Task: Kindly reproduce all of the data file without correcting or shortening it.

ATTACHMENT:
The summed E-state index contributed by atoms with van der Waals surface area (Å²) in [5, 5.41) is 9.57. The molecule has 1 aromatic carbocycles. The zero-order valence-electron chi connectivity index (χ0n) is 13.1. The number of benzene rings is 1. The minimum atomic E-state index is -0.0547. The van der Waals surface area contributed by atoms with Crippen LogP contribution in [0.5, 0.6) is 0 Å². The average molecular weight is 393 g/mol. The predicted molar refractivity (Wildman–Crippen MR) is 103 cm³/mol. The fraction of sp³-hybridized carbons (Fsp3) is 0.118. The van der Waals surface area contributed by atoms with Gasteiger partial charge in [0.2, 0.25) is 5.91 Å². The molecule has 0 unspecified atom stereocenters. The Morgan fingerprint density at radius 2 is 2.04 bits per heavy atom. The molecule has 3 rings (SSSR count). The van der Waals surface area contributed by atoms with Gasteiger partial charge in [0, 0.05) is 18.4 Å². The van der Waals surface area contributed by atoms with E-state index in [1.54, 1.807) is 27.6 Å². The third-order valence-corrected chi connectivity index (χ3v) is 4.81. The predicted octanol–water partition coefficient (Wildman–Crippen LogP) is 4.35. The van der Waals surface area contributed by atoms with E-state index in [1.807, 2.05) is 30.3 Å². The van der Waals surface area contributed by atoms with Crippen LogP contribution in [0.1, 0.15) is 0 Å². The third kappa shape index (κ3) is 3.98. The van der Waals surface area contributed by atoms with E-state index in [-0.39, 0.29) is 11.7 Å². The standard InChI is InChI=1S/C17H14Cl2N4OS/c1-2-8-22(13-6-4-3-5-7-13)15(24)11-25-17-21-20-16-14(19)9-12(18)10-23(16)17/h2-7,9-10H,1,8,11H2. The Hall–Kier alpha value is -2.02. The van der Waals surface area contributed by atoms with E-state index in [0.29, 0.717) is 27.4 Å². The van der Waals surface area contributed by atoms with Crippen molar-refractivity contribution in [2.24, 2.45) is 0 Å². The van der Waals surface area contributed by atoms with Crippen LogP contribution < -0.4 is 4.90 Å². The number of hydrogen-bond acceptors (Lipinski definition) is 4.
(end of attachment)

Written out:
The summed E-state index contributed by atoms with van der Waals surface area (Å²) in [5, 5.41) is 9.57. The molecule has 1 aromatic carbocycles. The zero-order valence-electron chi connectivity index (χ0n) is 13.1. The number of benzene rings is 1. The minimum atomic E-state index is -0.0547. The van der Waals surface area contributed by atoms with Crippen LogP contribution in [0.5, 0.6) is 0 Å². The average molecular weight is 393 g/mol. The predicted molar refractivity (Wildman–Crippen MR) is 103 cm³/mol. The fraction of sp³-hybridized carbons (Fsp3) is 0.118. The van der Waals surface area contributed by atoms with Gasteiger partial charge in [0.2, 0.25) is 5.91 Å². The molecule has 0 unspecified atom stereocenters. The Morgan fingerprint density at radius 2 is 2.04 bits per heavy atom. The molecule has 3 rings (SSSR count). The van der Waals surface area contributed by atoms with Gasteiger partial charge in [0, 0.05) is 18.4 Å². The van der Waals surface area contributed by atoms with E-state index in [1.54, 1.807) is 27.6 Å². The third-order valence-corrected chi connectivity index (χ3v) is 4.81. The predicted octanol–water partition coefficient (Wildman–Crippen LogP) is 4.35. The van der Waals surface area contributed by atoms with E-state index in [1.807, 2.05) is 30.3 Å². The van der Waals surface area contributed by atoms with Crippen LogP contribution in [0.1, 0.15) is 0 Å². The third kappa shape index (κ3) is 3.98. The van der Waals surface area contributed by atoms with E-state index in [-0.39, 0.29) is 11.7 Å². The standard InChI is InChI=1S/C17H14Cl2N4OS/c1-2-8-22(13-6-4-3-5-7-13)15(24)11-25-17-21-20-16-14(19)9-12(18)10-23(16)17/h2-7,9-10H,1,8,11H2. The Hall–Kier alpha value is -2.02. The van der Waals surface area contributed by atoms with E-state index in [0.29, 0.717) is 27.4 Å². The van der Waals surface area contributed by atoms with Crippen molar-refractivity contribution in [2.24, 2.45) is 0 Å². The van der Waals surface area contributed by atoms with Crippen LogP contribution < -0.4 is 4.90 Å². The number of hydrogen-bond acceptors (Lipinski definition) is 4.